Graphic of Old Media I’ve been batting around the concept of being able to have a video and music library available most anywhere in my apartment but didn’t make much progress. It was always easier to pull out the DVD, copy the file, or just go to where the video was easiest to watch. I was recently laid up for a couple of days and couldn’t get around very well, so ended up streaming from iTunes or watching whatever was handy. That was enough to motivate me to start building a video library that was easily accessible form anywhere I might want to watch.

The first steps will be figuring out what I want and the capabilities of whatever is already available to be.

What I Want

I don’t want much, just…

  • No more physical DVDs on shelves. I want to rip all my DVDs and pack away the physical disks.
  • Watch any video on any video capable device in my apartment, from a library that’s instantly accessible.

What I Currently Have Available

For hardware I already have:

Standard Def TV – As it is now, I actually watch this very little. But now that prices have dropped I’ll probably be upgrading to high-def in the near future. Due to my living room setup it’ll probably be 42″ or smaller.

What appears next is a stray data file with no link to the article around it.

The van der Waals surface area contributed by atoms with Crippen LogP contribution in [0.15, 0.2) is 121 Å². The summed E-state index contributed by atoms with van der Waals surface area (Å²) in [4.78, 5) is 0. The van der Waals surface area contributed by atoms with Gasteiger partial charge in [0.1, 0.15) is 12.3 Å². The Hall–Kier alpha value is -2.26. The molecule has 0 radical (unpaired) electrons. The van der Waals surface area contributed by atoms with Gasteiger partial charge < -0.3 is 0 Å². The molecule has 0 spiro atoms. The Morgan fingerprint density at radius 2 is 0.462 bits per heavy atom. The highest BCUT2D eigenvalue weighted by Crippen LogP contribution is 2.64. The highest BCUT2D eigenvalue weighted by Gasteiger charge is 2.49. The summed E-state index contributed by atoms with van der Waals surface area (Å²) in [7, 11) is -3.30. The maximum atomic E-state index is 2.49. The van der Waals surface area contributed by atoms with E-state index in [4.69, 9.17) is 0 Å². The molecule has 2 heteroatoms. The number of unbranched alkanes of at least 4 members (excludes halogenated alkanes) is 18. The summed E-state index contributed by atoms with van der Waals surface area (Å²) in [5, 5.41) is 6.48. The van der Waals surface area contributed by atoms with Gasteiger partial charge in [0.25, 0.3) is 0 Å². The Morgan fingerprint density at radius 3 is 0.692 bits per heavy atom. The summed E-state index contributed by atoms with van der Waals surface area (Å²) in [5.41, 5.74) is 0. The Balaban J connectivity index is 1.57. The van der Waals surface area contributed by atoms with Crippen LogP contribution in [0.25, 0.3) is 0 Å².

Tivo Series 2 – I’ve had the most basic cable TV plan possible since early 2007 so the recorded content is just network TV (with commercials).

Intel Mac Mini w/Apple Cinema Display (20″) – This is in the bedroom and used to watch DVDs and stream from my iMac’s iTunes library. The big issue here is that it’s network connection is 802.11g wireless. iTunes podcasts and TV shows currently streams fine but it’s no surprise that full DVD rips are unwatchable when streamed. While the wireless connection has been solid for awhile now this hasn’t always been the case.

Intel iMac – This is my main computer and I spend a lot of time at it. I frequently watch a video or DVD in a window while doing other work. While it’s got a 24″ screen it’s irrelevant since I never watch videos full screen on it.

Apple TV – Connected to the TV and with a 40GB hard drive. It also streams fine over the 802.11n wireless network.

Windows Home Server – provides disk space that’s available to everything except the Apple TV. The Apple TV could run content residing on the WHS if I also include the content in iTunes.

I also have an older PPC Mac Mini that’s not in use. Word is that if I install Leopard then Front Row will be now be available on it. If so, it’s a possible replacement for the Apple TV since it could also handle DVDs external/network drives.

For software I have: